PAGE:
Interview of Harwell Hamilton Harris
Mid-century modern Southern California-based architect.
- The Organic View of Design
- Architecture, Landscape Architecture, and Design
- Harris, Harwell Hamilton, 1903-
- Persons Present:
- Harris and Stonefield.
- Place Conducted:
- Harris's home in Raleigh, North Carolina.
- Supporting Documents:
- Records relating to the interview are located in the office of the UCLA Library's Center for Oral History Research.
- Interviewer Background and Preparation:
- The interview was conducted by Judy Stonefield, B.A., education, UCLA. Stonefield prepared for the interview by viewing several of Harris's houses, reading articles written by Harris, and viewing videotapes in which Harris discusses his architecture and philosophy.
- Processing of Interview:
- Teresa Barnett, editorial assistant, edited the interview. The verbatim transcript was checked against the original tape recordings and edited for punctuation, paragraphing, spelling and verification of proper nouns. Words and phrases inserted by the editor have been bracketed. The final manuscript remains in the same order as the taped material. In September, 1984, the edited transcript, along with a list of queries and names requiring identification, was sent to Harris. He approved the transcript and returned it in November of the same year. The index, table of contents, interview history and biographical summary were prepared by George Hodak, editorial assistant.
- 7 hrs.
- Regents of the University of California, UCLA Library.
Genealogy of Harris's ancestors--Harris 's parents settle in Redlands, California--Memories of his father--More on the Harris family history.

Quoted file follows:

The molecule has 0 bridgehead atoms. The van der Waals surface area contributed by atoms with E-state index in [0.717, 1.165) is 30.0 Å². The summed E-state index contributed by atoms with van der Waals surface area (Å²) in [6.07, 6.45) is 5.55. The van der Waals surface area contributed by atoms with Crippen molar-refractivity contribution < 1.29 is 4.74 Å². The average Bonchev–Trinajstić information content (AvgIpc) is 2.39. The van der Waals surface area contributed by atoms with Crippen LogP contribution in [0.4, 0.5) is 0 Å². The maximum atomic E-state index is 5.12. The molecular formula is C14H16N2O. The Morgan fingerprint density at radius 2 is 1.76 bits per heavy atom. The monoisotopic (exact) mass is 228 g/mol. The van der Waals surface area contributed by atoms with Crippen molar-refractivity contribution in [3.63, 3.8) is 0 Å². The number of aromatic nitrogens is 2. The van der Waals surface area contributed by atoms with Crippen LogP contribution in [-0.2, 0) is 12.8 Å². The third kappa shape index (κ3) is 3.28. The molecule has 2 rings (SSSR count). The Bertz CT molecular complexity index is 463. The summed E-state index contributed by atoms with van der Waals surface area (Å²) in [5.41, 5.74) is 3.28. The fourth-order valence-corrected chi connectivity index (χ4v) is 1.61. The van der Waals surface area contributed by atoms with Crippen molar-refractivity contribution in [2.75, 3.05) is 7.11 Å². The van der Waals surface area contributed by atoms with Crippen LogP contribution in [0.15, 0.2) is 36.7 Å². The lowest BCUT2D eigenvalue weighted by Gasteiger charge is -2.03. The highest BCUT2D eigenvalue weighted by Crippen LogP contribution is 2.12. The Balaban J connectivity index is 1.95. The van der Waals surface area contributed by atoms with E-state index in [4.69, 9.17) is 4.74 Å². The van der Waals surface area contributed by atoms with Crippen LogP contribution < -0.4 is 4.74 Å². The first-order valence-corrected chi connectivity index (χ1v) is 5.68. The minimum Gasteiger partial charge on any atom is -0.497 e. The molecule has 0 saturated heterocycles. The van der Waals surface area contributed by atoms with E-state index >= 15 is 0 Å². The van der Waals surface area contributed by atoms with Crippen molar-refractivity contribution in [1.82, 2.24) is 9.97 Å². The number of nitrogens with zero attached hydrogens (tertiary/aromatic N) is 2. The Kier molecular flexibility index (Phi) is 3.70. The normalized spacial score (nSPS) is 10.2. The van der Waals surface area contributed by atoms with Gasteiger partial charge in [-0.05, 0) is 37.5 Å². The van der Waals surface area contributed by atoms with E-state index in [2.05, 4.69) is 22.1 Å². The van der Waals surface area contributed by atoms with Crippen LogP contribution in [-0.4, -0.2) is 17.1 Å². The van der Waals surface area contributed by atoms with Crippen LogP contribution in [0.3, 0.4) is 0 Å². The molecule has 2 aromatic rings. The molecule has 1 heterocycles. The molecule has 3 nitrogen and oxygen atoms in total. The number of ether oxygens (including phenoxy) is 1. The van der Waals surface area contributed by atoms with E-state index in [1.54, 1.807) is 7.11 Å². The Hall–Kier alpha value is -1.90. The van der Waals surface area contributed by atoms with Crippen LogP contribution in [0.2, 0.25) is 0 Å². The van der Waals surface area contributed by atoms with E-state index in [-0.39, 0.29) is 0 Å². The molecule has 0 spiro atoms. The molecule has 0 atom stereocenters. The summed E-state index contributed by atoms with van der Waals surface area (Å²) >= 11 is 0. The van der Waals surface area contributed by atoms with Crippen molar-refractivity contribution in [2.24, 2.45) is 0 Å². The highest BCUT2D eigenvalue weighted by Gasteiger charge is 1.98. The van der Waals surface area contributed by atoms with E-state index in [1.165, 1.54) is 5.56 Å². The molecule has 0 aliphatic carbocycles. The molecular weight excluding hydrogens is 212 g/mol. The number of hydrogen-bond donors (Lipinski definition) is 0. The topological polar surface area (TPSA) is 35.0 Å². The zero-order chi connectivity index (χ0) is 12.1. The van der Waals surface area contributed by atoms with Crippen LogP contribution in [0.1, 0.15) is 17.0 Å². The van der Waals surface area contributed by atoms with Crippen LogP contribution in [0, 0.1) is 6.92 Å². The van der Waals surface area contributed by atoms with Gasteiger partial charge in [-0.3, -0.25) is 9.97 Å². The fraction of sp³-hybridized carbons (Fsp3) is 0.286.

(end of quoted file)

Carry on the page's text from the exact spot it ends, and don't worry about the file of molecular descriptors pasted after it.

High school in San Bernardino--Impact of World War I on rural California--Attends Pomona College and Otis Art Institute--First exposure to the work of Frank Lloyd Wright--More on studies at Pomona College and Otis Art Institute--Developing interest in art.
Interest in painting and sculpture--Joins the Los Angeles Art Students League--Discovers Frank Lloyd Wright's Hollyhock House. [Second Part] (August 22, 1979) Meets R. M. Schindler and Richard Neutra--Decides against returning to college--Studies and works with Richard Neutra--Work in connection with the Congrès Internationaux d'Architecture Moderne (CIAM).
Work on designs for Neutra's Rush City Reformed--Work on the Lehigh Portland Cement airport competition--Comparing the work of Schindler and Neutra--The influence of California's geography and climate on Harris's work.
The lure of California for early settlers--The particular character of California living--On Louis Sullivan--The influence of Frank Lloyd Wright on Harris--Remembering Frank Lloyd Wright.
Assessing Wright's later work--Working with Gregory Ain--Mixing the influences of Wright and Neutra--On Irving Gill--Breaking away from Neutra and establishing his own practice--Harris's first house: the Lowe House--Collaboration with Carl Anderson--The impact of the Depression on the progress of Harris's architectural practice.
The Laing House--The General Electric competition: the theft of Harris's designs--Subsequent publicity and support given to Harris by California Arts and Architecture--The role of architectural journals in promoting California architects--Designs a house for John Entenza--The utility core.
More on the utility core: its influence on housing--Jean Harris, her background and various interests--Jean Harris's efforts to secure recognition for the work of Greene and Greene--Jean Harris's interest in work of Bernard Maybeck--The influence of Greene and Greene on Harris's designs--Schindler's Kings Road House--Schindler's interpretation of California living.
The direction of architecture in California before and after World War II--The postwar housing boom in California--Neutra's finger plan school--Shifts in Neutra's design and work patterns--Harris's technical education--Encounters with immigrant architects: Sigfried Giedeon and José Sert--Work with the CIAM on postwar relief and planning.
The limited influence of the International Style on Harris's work--On working with a client--The organic view of design--On the Utopian impulse in modern architecture.